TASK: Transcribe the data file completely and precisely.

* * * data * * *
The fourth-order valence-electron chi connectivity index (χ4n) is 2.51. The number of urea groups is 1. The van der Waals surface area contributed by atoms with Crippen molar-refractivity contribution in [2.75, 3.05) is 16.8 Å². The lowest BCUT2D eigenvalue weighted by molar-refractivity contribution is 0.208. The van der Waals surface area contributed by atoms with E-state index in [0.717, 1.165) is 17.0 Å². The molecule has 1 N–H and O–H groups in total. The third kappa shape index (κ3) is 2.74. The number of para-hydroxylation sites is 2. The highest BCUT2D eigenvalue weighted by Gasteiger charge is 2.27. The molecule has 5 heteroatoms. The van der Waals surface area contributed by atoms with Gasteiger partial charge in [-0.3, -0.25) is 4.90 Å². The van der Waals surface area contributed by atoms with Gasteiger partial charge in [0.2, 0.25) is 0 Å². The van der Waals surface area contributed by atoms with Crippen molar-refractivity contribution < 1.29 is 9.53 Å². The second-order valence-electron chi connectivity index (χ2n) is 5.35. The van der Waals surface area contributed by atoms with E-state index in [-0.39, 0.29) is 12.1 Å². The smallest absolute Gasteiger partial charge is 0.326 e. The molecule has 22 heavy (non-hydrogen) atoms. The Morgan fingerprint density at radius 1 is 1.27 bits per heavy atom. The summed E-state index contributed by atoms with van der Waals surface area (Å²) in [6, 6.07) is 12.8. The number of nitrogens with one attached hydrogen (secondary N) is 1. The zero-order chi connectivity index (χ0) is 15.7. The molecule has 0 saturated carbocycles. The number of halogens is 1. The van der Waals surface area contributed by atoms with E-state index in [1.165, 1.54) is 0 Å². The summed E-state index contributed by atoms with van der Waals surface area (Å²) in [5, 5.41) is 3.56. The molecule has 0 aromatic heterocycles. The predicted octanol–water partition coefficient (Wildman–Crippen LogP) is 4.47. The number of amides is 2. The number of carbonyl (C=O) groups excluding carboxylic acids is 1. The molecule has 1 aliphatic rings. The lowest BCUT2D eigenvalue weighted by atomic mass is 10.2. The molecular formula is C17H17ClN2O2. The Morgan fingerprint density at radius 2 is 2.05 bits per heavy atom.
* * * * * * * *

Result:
The fourth-order valence-electron chi connectivity index (χ4n) is 2.51. The number of urea groups is 1. The van der Waals surface area contributed by atoms with Crippen molar-refractivity contribution in [2.75, 3.05) is 16.8 Å². The lowest BCUT2D eigenvalue weighted by molar-refractivity contribution is 0.208. The van der Waals surface area contributed by atoms with E-state index in [0.717, 1.165) is 17.0 Å². The molecule has 1 N–H and O–H groups in total. The third kappa shape index (κ3) is 2.74. The number of para-hydroxylation sites is 2. The highest BCUT2D eigenvalue weighted by Gasteiger charge is 2.27. The molecule has 5 heteroatoms. The van der Waals surface area contributed by atoms with Gasteiger partial charge in [-0.3, -0.25) is 4.90 Å². The van der Waals surface area contributed by atoms with Gasteiger partial charge in [0.2, 0.25) is 0 Å². The van der Waals surface area contributed by atoms with Crippen molar-refractivity contribution < 1.29 is 9.53 Å². The second-order valence-electron chi connectivity index (χ2n) is 5.35. The van der Waals surface area contributed by atoms with E-state index in [-0.39, 0.29) is 12.1 Å². The smallest absolute Gasteiger partial charge is 0.326 e. The molecule has 22 heavy (non-hydrogen) atoms. The Morgan fingerprint density at radius 1 is 1.27 bits per heavy atom. The summed E-state index contributed by atoms with van der Waals surface area (Å²) in [6, 6.07) is 12.8. The number of nitrogens with one attached hydrogen (secondary N) is 1. The zero-order chi connectivity index (χ0) is 15.7. The molecule has 0 saturated carbocycles. The number of halogens is 1. The van der Waals surface area contributed by atoms with E-state index in [1.165, 1.54) is 0 Å². The summed E-state index contributed by atoms with van der Waals surface area (Å²) in [5, 5.41) is 3.56. The molecule has 0 aromatic heterocycles. The predicted octanol–water partition coefficient (Wildman–Crippen LogP) is 4.47. The number of amides is 2. The number of carbonyl (C=O) groups excluding carboxylic acids is 1. The molecule has 1 aliphatic rings. The lowest BCUT2D eigenvalue weighted by atomic mass is 10.2. The molecular formula is C17H17ClN2O2. The Morgan fingerprint density at radius 2 is 2.05 bits per heavy atom.